SHORPY Historic Photo Archive & Fine-Art Prints
The Shorpy Archive
6000+ fine-art prints suitable for framing. Desk-size to sofa-size and larger, on archival paper or canvas.
Join and Share

Social Shorpy

Syndicate content
Syndicate content
Syndicate content

Join our mailing list (enter email):

Member Photos

Photos submitted by Shorpy members.

Colorized Photos

Colorized photos submitted by members.

About the Photos

Our holdings include hundreds of glass and film negatives/transparencies that we've scanned ourselves; in addition, many other photos on this site were extracted from reference images (high-resolution tiffs) in the Library of Congress research archive. (To query the database click here.) They are adjusted, restored and reworked by your webmaster in accordance with his aesthetic sensibilities before being downsized and turned into the jpegs you see here. All of these images (including "derivative works") are protected by copyright laws of the United States and other jurisdictions and may not be sold, reproduced or otherwise used for commercial purposes without permission.

© 2018 SHORPY INC.

[REV 25-NOV-2014]

JUMP TO PAGE   100  >  200  >  300  >  400  >  500  >  600

Coleman House: 1906

Coleman House: 1906

Asbury Park, New Jersey, circa 1906. "Coleman House." 8x10 inch dry plate glass negative, Detroit Publishing Company. View full size.

On Shorpy:
Today's Top 5


Anyone know what type of car that is in the driveway?

Nothing Left but a Memory

I dropped into the Asbury Park Public Library yesterday. The Coleman House was at Asbury Ave. and Kingsley near the water. I took this photo from what I believe to be about the same location as in the original photo. If you look at the far right of the original photo, you can see a "Kingsley" street sign nailed onto a wooden pole.

All that is in this location now is a parking lot and a cheap hotel that caters to the gay community.

No blurs?

I know very little about photography of that time (as you will soon found out), but why is it that the people walking when this photo was taken are not blurry ghosts? Was this taken with some sort of state-of-the-art camera?

[By 1908, dry plate emulsions capable of stopping motion in daylight had been around for several decades.]

Ridin' Down Kingsley

At the extreme right edge of the picture, on the telephone pole is part of a sign is shown that says "Kingsley". This is a name Bruce Springsteen fans will be familiar with, as it is mentioned in songs by him.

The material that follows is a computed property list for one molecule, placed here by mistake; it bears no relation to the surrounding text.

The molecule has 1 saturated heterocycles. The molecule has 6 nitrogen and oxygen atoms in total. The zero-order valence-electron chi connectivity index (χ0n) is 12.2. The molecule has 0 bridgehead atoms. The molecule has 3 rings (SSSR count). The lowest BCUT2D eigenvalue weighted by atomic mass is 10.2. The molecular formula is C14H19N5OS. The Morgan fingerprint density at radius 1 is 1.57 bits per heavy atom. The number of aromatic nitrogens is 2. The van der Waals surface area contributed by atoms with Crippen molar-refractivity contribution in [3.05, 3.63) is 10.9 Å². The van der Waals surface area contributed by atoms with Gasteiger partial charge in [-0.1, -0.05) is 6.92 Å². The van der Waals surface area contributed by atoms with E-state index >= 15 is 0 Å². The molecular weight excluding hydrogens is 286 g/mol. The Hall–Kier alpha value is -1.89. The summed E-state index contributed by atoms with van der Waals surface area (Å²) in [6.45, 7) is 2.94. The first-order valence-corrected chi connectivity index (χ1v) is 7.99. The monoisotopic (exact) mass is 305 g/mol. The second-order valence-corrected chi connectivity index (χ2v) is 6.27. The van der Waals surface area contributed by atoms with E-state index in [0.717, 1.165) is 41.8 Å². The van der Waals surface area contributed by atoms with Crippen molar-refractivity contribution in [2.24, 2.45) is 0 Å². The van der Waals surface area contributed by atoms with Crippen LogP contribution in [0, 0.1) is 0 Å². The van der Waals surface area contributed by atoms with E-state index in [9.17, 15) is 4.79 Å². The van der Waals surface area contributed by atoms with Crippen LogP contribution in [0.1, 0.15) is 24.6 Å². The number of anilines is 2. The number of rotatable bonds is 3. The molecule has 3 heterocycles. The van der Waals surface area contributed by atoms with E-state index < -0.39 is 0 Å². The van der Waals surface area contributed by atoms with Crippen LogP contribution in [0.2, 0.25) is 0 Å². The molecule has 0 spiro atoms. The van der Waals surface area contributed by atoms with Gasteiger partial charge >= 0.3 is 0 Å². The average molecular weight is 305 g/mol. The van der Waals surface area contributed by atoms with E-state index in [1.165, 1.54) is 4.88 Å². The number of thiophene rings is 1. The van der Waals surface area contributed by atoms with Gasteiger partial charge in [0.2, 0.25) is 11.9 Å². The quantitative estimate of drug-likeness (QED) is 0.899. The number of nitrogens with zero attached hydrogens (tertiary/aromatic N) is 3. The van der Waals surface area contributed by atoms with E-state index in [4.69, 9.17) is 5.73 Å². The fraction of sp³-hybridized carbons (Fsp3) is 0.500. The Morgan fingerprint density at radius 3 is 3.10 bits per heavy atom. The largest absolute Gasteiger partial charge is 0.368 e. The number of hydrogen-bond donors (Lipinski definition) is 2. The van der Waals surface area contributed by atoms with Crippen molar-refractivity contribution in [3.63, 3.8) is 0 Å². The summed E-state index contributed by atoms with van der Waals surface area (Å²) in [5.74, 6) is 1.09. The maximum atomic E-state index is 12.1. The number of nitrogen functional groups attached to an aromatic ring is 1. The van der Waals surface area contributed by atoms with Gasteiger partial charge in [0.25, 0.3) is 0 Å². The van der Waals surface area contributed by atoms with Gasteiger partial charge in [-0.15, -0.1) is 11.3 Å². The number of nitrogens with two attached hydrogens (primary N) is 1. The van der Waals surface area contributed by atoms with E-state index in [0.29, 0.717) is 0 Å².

Coleman Location

I believe it occupied a block at 6th Avenue and Ocean Avenue.

[It was at the corner of Asbury & Ocean Avenues.]

Coleman House

Anyone know if it's still there ?

[Torn down in 1934 for a parking lot.]

Carbon Arc Lamps

From my scant knowledge of carbon arc lamps, I know that the carbon rods slowly burn off and must be advanced to maintain the proper gap distance to keep the arc from failing. Were there small motors in these street lamps to accomplish this?

Watch your step!

The railroad tracks in the street surely turned many an ankle if a person didn't take care. Today they would probably want to sue, back then it was your own careless fault. From the overhead wires it was probably an electric railway. Possibly the Asbury Park & Sea Girt Railroad.

Street Lighting

Every time I see one of these pictures that show the carbon arc lamps that were used for lighting it amazes me that I had never considered such a type of illumination in public areas. It was never taught to me in history, I had never seen pictures like these, and none of my family ever said anything about methods of lighting in earlier days. I just supposed that everyone used oil or kerosene lamps until Edison invented the modern light bulb. What a revelation. Thanks Dave.

[Carbon arc lamps were used for street lighting long after the advent of Edison-style incandescent bulbs. Gaslight was also popular well into the 20th century. -Dave]

Caught in the web

Looks like a giant Spider has spun her web over the town!

Fill 'er up.

I like the arrangement of piping and fire hose attached to the fire hydrant. Since the streets are unpaved, I would suggest this was a convenient way for filling a tank wagon equipped with sprayers to keep down the dust on dry days. I notice that in many views of unpaved streets in this period there is usually a solid walkway (wood, concrete?) at an intersection to provide solid footing when the street turns to mud.

[A similar pipe seen here, in Boston. - Dave]

A balmy afternoon

Nice time for a cherry phosphate or chocolate ice cream soda at the Coleman House Pharmacy.

SHORPY HISTORICAL PHOTO ARCHIVE | History in HD is a vintage photo archive featuring thousands of high-definition images from the 1850s to 1960s. (Available as fine-art prints from the Shorpy Archive.) The site is named after Shorpy Higginbotham, a teenage coal miner who lived 100 years ago.

Syndicate content RSS | Contact Us | Privacy Policy | Photo Use | © 2018 Shorpy Inc.